History rarely moves in ways simple enough to be wholly comprehensible when the events take place. What observers and commentators make of what is happening in Hong Kong is not, in any complete sense, what history will eventually make of it.
So the question becomes what is to be concluded about Hong Kong right now, in the unfocused, semi-darkness of the moment?
Some observers view the struggle of the "pro-democracy" street protesters as the classic diorama of good guys against bad guys. This is obviously simplistic but emotionally appealing. Others view the recent turmoil as the breakdown of law and order and the erosion of a decent respect for legitimate authority. This is factually correct, but is emotionally unappealing. And it is beside the point, which is: Where do the central government and Hong Kong go from here and in what civilised manner do they do it?
After former British prime minister Margaret Thatcher's government accepted that it had to return Hong Kong to China, then-Chinese leader Deng Xiaoping imagined a Hong Kong embraced without rancour or fuss into the overall Chinese family, even if it meant that the spoiled prodigy would incessantly demand special treats. Which it has more or less.
Were Deng alive today, would he take the rod to the spoiled child? Or shake his head knowingly, the uncle of eternal patience? So far, at least, the central government has mostly left the official reaction to the local Hong Kong authorities, even as students, among others, continue to block in the streets, freeze traffic, disrupt the mature economy and disrupt domestic tranquillity. Would such activity in public space be so patiently and lengthily permitted in Los Angeles where I live?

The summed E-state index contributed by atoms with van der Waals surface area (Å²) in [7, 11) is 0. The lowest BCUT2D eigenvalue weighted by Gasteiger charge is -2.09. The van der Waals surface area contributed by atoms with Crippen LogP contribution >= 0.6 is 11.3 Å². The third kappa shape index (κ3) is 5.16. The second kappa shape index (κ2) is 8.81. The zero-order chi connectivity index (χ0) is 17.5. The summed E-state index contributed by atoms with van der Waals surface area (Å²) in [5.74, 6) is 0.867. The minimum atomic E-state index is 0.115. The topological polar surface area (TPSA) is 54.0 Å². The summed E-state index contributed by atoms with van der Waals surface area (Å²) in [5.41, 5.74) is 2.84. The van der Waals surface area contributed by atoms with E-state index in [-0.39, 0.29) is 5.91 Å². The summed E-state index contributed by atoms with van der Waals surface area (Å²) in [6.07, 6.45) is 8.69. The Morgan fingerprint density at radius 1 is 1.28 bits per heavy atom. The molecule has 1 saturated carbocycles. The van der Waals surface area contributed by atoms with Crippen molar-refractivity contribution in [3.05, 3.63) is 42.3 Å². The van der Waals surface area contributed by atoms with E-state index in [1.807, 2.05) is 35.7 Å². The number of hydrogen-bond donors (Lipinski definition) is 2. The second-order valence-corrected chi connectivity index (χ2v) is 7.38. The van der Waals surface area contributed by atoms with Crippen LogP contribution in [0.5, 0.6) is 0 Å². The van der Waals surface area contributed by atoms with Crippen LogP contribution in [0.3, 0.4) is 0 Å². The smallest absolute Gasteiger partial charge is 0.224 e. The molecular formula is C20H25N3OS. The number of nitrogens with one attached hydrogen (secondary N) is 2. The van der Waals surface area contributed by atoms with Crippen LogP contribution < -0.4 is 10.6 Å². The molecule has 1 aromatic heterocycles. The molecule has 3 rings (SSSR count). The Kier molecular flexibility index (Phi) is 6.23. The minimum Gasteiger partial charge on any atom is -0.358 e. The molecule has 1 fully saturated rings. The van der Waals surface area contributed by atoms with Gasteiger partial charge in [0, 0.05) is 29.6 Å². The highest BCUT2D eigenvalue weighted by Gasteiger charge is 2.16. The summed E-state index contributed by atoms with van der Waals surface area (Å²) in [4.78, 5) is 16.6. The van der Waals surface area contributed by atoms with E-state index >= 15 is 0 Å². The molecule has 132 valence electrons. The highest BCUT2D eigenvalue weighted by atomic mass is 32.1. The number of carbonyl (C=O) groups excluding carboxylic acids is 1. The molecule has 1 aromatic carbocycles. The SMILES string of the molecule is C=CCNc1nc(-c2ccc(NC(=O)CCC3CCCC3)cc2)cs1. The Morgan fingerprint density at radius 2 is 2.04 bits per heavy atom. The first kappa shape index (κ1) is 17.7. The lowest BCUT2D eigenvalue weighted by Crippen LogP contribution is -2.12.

The Chinese central authorities are understandably perturbed by the protest against its judgment on the rules for the 2017 election for the city's chief executive, in which everyone in the Hong Kong Special Administrative Region will be able to vote but not everyone will be able to run. Making the rules is within the central government's sovereign power.
Pushing negotiations with the protesters down to the working level of the Hong Kong Special Administrative Region itself is tactically correct and within the markers of the "One Country, Two Systems" policy, the governing code endorsed by Deng.
But there is an operational problem: the Hong Kong government appears to have lost some moral - or at least persuasive - authority. Hong Kong Chief Executive Leung Chun-Ying, who took office in 2012 and early on made some good, tough policy decisions, has inadvertently ratcheted up the tension. The central authorities might want to note that the nominating process through which Leung assumed the highest office in Hong Kong will carry through to 2017 despite the welcome opening to universal suffrage.
The danger with that, however, is that Hong Kong, and the central authorities may never gain the kind of inspired leadership both deserve and the tricky "One Country, Two Systems" policy requires. Perhaps the process of selection should get a second look. A plenary session of review, perhaps a community at large process taking even many months, hosted at one of the universities in Hong Kong, would hardly seem more of a waste of time, energy and spirit than these stupid and dispiriting street circuses.
To this end, why not ask Tung Chee-hwa, Hong Kong's first chief executive (1997-2005), to chair the review? With his timely and obviously good-willed calls for calm and reason, Tung, who, crucially, retains the central authorities' trust, offers Hong Kong residents very good reason indeed to listen to him with special attentiveness.
There may be some room for navigation between what the central authorities have proposed and what some Hong Kong residents prefer. Surely the time for a higher level of calm and consensus is ripe. The territory and the motherland should be working together to ameliorate the social and economic pressures threatening to pull Hong Kong down far more dramatically and dangerously than today's governance dispute. Hong Kong should get its act together and cut down on the self-flagellations.
The author is a scholar, specialising in Asian and Pacific Studies at Loyola Marymount University in Los Angeles, and the author of In the Middle of China's Future.